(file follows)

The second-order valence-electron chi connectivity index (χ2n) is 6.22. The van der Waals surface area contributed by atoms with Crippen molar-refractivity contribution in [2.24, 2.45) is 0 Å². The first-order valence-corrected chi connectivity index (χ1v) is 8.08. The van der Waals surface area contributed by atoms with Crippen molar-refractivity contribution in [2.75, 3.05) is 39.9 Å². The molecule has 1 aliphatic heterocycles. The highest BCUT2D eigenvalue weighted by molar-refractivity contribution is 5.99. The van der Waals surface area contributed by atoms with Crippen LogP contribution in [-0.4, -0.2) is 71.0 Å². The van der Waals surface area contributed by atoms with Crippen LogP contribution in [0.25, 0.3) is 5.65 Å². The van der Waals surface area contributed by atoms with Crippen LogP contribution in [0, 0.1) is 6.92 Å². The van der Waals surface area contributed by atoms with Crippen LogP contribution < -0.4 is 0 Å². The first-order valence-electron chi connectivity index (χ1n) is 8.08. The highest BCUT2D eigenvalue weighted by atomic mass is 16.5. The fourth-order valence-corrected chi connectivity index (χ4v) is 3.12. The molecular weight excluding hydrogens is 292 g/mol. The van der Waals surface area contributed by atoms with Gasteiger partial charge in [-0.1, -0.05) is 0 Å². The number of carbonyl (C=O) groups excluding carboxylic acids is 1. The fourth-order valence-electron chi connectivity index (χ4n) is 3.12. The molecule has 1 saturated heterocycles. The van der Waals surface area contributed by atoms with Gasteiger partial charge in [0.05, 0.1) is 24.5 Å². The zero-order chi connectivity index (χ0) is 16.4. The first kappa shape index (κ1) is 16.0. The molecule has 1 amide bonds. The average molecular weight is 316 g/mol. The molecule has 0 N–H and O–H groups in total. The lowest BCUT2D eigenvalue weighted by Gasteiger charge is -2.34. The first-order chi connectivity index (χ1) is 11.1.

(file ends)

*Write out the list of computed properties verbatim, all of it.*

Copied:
The second-order valence-electron chi connectivity index (χ2n) is 6.22. The van der Waals surface area contributed by atoms with Crippen molar-refractivity contribution in [2.24, 2.45) is 0 Å². The first-order valence-corrected chi connectivity index (χ1v) is 8.08. The van der Waals surface area contributed by atoms with Crippen molar-refractivity contribution in [2.75, 3.05) is 39.9 Å². The molecule has 1 aliphatic heterocycles. The highest BCUT2D eigenvalue weighted by molar-refractivity contribution is 5.99. The van der Waals surface area contributed by atoms with Crippen LogP contribution in [-0.4, -0.2) is 71.0 Å². The van der Waals surface area contributed by atoms with Crippen LogP contribution in [0.25, 0.3) is 5.65 Å². The van der Waals surface area contributed by atoms with Crippen LogP contribution in [0, 0.1) is 6.92 Å². The van der Waals surface area contributed by atoms with Crippen LogP contribution < -0.4 is 0 Å². The first-order valence-electron chi connectivity index (χ1n) is 8.08. The highest BCUT2D eigenvalue weighted by atomic mass is 16.5. The fourth-order valence-corrected chi connectivity index (χ4v) is 3.12. The molecular weight excluding hydrogens is 292 g/mol. The van der Waals surface area contributed by atoms with Gasteiger partial charge in [-0.1, -0.05) is 0 Å². The number of carbonyl (C=O) groups excluding carboxylic acids is 1. The fourth-order valence-electron chi connectivity index (χ4n) is 3.12. The molecule has 1 saturated heterocycles. The van der Waals surface area contributed by atoms with Gasteiger partial charge in [0.05, 0.1) is 24.5 Å². The zero-order chi connectivity index (χ0) is 16.4. The first kappa shape index (κ1) is 16.0. The molecule has 1 amide bonds. The average molecular weight is 316 g/mol. The molecule has 0 N–H and O–H groups in total. The lowest BCUT2D eigenvalue weighted by Gasteiger charge is -2.34. The first-order chi connectivity index (χ1) is 11.1.